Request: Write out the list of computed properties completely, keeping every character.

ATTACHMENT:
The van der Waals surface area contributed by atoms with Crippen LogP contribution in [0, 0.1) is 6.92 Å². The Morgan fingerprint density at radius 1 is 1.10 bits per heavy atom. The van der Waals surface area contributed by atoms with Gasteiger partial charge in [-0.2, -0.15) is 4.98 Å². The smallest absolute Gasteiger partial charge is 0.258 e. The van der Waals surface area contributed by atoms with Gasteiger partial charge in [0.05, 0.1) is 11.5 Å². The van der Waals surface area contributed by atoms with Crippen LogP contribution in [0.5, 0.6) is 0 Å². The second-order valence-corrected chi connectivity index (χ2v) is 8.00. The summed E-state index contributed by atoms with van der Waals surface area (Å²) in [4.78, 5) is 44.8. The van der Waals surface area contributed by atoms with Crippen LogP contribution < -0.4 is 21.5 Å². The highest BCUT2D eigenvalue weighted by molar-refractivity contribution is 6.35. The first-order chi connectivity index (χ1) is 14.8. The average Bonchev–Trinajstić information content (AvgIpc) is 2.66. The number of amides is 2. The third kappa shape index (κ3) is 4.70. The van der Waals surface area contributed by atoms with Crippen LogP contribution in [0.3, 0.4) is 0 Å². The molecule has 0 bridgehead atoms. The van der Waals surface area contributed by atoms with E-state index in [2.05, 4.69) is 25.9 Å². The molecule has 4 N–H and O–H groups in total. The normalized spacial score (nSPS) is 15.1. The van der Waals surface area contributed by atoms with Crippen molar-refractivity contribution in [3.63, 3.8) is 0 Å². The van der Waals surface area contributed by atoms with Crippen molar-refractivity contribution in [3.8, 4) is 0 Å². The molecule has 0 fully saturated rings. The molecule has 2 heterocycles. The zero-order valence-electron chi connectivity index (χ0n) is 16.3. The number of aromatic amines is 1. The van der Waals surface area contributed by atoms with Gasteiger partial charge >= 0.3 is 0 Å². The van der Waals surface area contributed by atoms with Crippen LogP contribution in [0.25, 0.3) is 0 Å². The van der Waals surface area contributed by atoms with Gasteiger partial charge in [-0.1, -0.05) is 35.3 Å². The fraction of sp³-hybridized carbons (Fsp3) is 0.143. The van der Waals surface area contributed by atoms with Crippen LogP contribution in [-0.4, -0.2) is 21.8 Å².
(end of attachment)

The van der Waals surface area contributed by atoms with Crippen LogP contribution in [0, 0.1) is 6.92 Å². The Morgan fingerprint density at radius 1 is 1.10 bits per heavy atom. The van der Waals surface area contributed by atoms with Gasteiger partial charge in [-0.2, -0.15) is 4.98 Å². The smallest absolute Gasteiger partial charge is 0.258 e. The van der Waals surface area contributed by atoms with Gasteiger partial charge in [0.05, 0.1) is 11.5 Å². The van der Waals surface area contributed by atoms with Crippen LogP contribution in [0.5, 0.6) is 0 Å². The second-order valence-corrected chi connectivity index (χ2v) is 8.00. The summed E-state index contributed by atoms with van der Waals surface area (Å²) in [4.78, 5) is 44.8. The van der Waals surface area contributed by atoms with Crippen LogP contribution < -0.4 is 21.5 Å². The highest BCUT2D eigenvalue weighted by molar-refractivity contribution is 6.35. The first-order chi connectivity index (χ1) is 14.8. The average Bonchev–Trinajstić information content (AvgIpc) is 2.66. The number of amides is 2. The third kappa shape index (κ3) is 4.70. The van der Waals surface area contributed by atoms with Crippen LogP contribution in [0.3, 0.4) is 0 Å². The molecule has 0 bridgehead atoms. The van der Waals surface area contributed by atoms with E-state index in [2.05, 4.69) is 25.9 Å². The molecule has 4 N–H and O–H groups in total. The normalized spacial score (nSPS) is 15.1. The van der Waals surface area contributed by atoms with Crippen molar-refractivity contribution in [3.63, 3.8) is 0 Å². The van der Waals surface area contributed by atoms with Crippen molar-refractivity contribution in [3.8, 4) is 0 Å². The molecule has 0 fully saturated rings. The molecule has 2 heterocycles. The zero-order valence-electron chi connectivity index (χ0n) is 16.3. The number of aromatic amines is 1. The van der Waals surface area contributed by atoms with Gasteiger partial charge >= 0.3 is 0 Å². The van der Waals surface area contributed by atoms with Crippen LogP contribution in [0.25, 0.3) is 0 Å². The van der Waals surface area contributed by atoms with Gasteiger partial charge in [-0.1, -0.05) is 35.3 Å². The fraction of sp³-hybridized carbons (Fsp3) is 0.143. The van der Waals surface area contributed by atoms with Crippen LogP contribution in [-0.4, -0.2) is 21.8 Å².